Everyone should know enough about sewing that they can make a minor repair. Boys sometimes balk at the idea of sewing, but if they end up with a job that involves travelling, they may end up in a situation where they have to sew a button on their shirt, or fix the seat of their pants.
This Easter chick pin teaches the overcast or whip stitch which is a basic sewing stitch used to hem garments. The eggshell can also be sewn with a blanket stitch which is a decorative version of a whip stitch that is used to edge blankets and make button holes.
This project is best suited for small groups of children. Girls in third grade or boys in fifth grade should be able to make this project with adult help.
It can also be made on a sewing machine. A quilting foot will turn the curved edge without having to raise and lower the pressure foot every few stitches.
To make it you will need:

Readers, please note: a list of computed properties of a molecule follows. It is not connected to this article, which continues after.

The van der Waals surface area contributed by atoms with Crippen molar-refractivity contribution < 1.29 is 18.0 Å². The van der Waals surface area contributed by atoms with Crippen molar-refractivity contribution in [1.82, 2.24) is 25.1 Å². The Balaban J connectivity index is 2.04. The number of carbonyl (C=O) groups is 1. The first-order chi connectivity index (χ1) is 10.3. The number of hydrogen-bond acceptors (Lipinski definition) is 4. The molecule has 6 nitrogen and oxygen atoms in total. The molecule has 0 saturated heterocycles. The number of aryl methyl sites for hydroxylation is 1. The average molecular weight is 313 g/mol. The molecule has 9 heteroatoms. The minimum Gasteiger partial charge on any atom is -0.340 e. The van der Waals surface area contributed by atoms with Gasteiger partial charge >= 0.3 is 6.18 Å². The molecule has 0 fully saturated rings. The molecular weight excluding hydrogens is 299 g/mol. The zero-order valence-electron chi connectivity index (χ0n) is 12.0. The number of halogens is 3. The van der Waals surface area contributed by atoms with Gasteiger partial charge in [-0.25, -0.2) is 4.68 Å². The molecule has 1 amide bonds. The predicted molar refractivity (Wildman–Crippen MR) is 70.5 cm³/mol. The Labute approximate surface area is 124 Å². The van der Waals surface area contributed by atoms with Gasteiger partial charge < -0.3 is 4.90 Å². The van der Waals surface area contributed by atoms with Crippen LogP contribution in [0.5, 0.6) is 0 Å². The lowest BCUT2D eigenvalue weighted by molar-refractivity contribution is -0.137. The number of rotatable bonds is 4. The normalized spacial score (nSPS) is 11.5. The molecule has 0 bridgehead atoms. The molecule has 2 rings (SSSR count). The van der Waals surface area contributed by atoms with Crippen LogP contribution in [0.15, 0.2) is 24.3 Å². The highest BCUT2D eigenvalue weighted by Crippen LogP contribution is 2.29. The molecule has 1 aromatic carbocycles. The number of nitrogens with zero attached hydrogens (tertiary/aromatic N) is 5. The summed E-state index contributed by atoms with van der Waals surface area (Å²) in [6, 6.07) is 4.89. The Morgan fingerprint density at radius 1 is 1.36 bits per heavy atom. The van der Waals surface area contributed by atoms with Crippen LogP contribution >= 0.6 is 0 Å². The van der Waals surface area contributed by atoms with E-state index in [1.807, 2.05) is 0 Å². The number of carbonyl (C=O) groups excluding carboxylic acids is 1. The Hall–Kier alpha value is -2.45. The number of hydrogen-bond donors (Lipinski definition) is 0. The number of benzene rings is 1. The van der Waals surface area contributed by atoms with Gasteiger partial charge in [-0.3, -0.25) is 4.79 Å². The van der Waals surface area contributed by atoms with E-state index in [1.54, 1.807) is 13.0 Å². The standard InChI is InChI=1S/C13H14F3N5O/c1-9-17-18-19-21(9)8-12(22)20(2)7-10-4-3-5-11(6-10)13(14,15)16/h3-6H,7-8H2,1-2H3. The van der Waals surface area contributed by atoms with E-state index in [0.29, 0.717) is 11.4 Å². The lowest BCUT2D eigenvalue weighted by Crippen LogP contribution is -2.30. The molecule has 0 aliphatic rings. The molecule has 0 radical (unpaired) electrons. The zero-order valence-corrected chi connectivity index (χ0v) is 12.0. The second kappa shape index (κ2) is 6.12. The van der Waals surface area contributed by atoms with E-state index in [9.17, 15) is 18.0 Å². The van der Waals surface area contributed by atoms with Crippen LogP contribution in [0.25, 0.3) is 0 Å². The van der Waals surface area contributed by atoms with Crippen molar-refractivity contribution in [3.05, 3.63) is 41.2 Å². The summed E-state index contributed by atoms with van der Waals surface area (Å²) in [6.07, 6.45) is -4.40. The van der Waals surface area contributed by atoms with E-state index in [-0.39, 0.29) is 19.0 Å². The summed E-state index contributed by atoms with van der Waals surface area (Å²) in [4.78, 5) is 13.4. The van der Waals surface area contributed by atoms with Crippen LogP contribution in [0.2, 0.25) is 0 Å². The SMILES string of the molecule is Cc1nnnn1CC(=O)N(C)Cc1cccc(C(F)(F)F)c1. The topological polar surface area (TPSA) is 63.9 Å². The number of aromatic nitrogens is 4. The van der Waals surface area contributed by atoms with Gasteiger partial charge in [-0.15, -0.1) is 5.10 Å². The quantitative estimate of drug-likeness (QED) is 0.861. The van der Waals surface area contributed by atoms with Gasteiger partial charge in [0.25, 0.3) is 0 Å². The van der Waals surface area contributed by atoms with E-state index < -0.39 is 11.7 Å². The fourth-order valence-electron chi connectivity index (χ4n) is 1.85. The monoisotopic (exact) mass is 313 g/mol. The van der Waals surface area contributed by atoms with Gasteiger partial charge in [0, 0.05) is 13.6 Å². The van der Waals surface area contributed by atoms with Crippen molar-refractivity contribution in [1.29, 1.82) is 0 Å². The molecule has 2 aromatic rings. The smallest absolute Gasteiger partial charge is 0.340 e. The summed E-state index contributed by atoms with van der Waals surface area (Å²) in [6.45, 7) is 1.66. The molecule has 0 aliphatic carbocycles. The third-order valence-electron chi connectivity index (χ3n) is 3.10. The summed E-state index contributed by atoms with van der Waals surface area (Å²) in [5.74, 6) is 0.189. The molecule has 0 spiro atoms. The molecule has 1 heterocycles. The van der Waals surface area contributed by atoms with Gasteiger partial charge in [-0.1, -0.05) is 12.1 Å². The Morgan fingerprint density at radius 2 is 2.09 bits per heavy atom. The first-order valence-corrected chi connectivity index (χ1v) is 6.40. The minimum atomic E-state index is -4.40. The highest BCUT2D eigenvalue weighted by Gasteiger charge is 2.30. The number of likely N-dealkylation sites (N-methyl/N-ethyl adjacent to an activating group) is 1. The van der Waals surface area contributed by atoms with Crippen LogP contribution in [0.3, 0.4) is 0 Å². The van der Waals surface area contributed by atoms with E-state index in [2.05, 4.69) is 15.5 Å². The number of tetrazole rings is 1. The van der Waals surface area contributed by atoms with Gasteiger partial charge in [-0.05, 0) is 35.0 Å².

- White or pastel colored felt
- Pinking shears
- Sewing scissors
- Orange felt
- Small wiggle eyes
- Craft glue
- Safety pin
- White thread and needle
- One-inch pompom
- Small craft feathers (optional)
- Cotton balls or scraps of quilt batting
Cut an oval of white felt that is 1 1/2 inches wide and three inches long. Cut the oval in half with pinking shears to make a broken egg shell shape. Whip stitch a safety pin to the back of one shell piece, sewing around the side of the pin that has the head on it. Place the other shell piece on top, matching the curved sides, and whip stitch the curved sides together.
Open the straight, pinked, edge to make a pocket. Stuff a small amount of cotton or batting into the bottom of the pocket. Put a dab of glue on the front and back, inside the pocket. Tuck a craft feather inside the pocket to make the chick’s tail, if desired. Press the pompom into the pocket to make the chick’s head.
Cut a small equilateral triangle from orange felt. Put a dab of glue on the pompom, and glue the triangle to make a beak. Put two dabs of glue above the beak, and add wiggle eyes.
These pins make nice party favors. They can also be used as a plant poke by taping the pin to a skewer. If used for a fund raiser, they can be sold for about a dollar.
© Paula Hrbacek. Please link to this article instead of reposting it. For reprint rights, use the contact form at http://paulahrbacek.weebly.com/